I ate brekkie at various Wetherspoons for a week - it's ruined one item for life

For some, the idea of tucking into a Wetherspoons breakfast every morning might sound like a slice of paradise. However, for one avid Spoons fan, it's resulted in a lifetime aversion to a certain menu item.

Taite Johnson embarked on a culinary journey, sampling the same Wetherspoons breakfast at various locations each day to determine if it truly is the ideal way to kick-start the day and to identify which establishment served up the best version. She chose the 'traditional breakfast,' a staple choice, as her test subject to ensure a fair assessment.

The components of a full English breakfast can spark heated debates, yet at Wetherspoons, patrons can expect a plate featuring a fried egg, bacon, sausage, baked beans, and two hash browns. However, Taite controversially opted to exchange the bacon for an additional sausage.


This substitution didn't seem to cause any issues across the board, but her request for a "hard yolk" in her fried eggs did draw some curious looks. To Taite's surprise, she discovered that prices varied from one location to another, even within the same city.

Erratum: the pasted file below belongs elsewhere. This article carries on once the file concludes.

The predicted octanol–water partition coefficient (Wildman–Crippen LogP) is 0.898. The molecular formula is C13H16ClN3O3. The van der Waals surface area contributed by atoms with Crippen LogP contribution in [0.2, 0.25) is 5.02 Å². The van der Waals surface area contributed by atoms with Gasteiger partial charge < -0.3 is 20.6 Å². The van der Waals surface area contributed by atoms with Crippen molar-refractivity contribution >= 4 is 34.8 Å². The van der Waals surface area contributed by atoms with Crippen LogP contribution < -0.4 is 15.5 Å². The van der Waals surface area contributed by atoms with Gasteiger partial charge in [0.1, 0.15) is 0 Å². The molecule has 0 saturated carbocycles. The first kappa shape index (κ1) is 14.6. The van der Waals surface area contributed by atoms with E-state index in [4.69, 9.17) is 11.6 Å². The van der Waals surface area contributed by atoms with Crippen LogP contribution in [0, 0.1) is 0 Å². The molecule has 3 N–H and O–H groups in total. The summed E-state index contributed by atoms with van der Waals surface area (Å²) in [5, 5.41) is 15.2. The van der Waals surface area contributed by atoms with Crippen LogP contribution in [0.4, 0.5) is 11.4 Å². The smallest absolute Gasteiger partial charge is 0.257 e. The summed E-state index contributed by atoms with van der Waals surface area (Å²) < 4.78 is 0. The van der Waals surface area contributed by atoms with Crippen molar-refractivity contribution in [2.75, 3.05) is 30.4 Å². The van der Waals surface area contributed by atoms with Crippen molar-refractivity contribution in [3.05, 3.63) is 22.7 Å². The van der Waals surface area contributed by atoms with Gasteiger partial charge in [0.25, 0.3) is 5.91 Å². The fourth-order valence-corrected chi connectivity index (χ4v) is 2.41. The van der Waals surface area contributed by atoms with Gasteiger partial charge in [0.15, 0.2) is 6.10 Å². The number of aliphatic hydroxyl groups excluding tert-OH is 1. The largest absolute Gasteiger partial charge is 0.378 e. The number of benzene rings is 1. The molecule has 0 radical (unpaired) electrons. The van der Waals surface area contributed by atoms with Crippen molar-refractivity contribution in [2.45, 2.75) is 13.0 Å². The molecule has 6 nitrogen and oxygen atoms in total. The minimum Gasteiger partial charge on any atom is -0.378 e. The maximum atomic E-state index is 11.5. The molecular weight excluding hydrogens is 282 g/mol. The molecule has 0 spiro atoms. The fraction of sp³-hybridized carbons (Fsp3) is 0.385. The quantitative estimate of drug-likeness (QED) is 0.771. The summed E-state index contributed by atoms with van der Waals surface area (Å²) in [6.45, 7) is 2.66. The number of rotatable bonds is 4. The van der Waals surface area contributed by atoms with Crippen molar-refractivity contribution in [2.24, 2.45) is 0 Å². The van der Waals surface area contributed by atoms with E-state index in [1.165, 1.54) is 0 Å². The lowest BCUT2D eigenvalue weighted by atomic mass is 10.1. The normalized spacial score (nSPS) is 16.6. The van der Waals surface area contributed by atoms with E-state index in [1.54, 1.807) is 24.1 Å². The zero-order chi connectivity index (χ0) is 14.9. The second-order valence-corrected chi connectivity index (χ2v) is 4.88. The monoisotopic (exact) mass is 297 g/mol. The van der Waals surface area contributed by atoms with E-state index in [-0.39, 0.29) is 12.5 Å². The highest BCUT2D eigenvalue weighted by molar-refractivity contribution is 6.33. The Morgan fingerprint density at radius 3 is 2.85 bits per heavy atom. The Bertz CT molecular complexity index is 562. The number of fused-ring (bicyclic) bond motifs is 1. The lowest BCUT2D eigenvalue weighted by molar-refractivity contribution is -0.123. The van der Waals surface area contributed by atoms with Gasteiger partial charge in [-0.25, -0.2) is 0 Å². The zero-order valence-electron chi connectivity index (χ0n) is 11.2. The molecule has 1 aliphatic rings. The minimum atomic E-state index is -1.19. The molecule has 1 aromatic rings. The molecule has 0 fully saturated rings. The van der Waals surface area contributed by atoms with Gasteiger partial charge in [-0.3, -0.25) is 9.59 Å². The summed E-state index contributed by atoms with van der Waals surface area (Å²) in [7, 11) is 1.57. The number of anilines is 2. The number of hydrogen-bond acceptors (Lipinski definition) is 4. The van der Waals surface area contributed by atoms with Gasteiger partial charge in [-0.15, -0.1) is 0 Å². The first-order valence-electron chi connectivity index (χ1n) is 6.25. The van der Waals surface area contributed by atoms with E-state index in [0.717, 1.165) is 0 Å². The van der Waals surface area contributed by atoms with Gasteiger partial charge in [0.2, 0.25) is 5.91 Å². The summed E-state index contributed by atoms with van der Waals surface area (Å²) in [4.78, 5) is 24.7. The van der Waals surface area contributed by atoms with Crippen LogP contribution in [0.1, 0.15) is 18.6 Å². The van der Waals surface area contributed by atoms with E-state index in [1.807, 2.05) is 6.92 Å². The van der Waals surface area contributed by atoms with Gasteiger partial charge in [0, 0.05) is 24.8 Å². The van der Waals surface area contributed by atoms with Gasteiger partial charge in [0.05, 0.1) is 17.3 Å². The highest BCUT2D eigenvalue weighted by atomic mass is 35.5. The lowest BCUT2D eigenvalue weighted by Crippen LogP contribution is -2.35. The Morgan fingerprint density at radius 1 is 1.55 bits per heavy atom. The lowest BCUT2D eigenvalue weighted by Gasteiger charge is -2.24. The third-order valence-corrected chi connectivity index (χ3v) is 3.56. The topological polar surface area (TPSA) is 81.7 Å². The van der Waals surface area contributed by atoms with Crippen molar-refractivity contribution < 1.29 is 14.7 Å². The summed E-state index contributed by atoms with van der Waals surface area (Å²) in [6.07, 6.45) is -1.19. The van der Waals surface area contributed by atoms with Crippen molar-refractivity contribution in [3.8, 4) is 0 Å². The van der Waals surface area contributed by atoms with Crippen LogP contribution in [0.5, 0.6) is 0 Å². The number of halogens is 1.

For instance, the breakfast at the Canton Branch in Cardiff came in at half the price of the one she purchased in Cardiff Bay. Dive into her comprehensive review below, as reported by WalesOnline.

The Ivor Davies

For my first Wetherspoon breakfast of the week I visited The Ivor Davies on Cowbridge Road East in Canton. When I read the menu I was shocked at the prices of the breakfast options. My traditional breakfast cost just £3.14 and a refillable tea £1.04, which was the cheapest of the week. Whilst Canton was busy with shoppers, the pub itself was generally quiet, with just a few other punters. I was hoping to order on the app as it is a much easier way to order your food and drinks. But I quickly realised I couldn't make any changes to my meal via the app so I ordered at the bar.

The staff were friendly and making alterations to my meal was otherwise easy. My food arrived promptly, only taking around 10 minutes to get to the table. The first thing I noticed was the light shade of the toast, which wasn't toasted enough for me. The hash browns were crispy which I enjoyed and there was a good portion of beans to go with the meal.

Unfortunately, even though I asked for my egg yolk to be hard, it came runny which meant I didn't eat it. The egg was the only part of the meal that I didn't eat as the rest of the food was fine. The sausages were the best part as they were herby and flavourful unlike the rest of the items on the plate.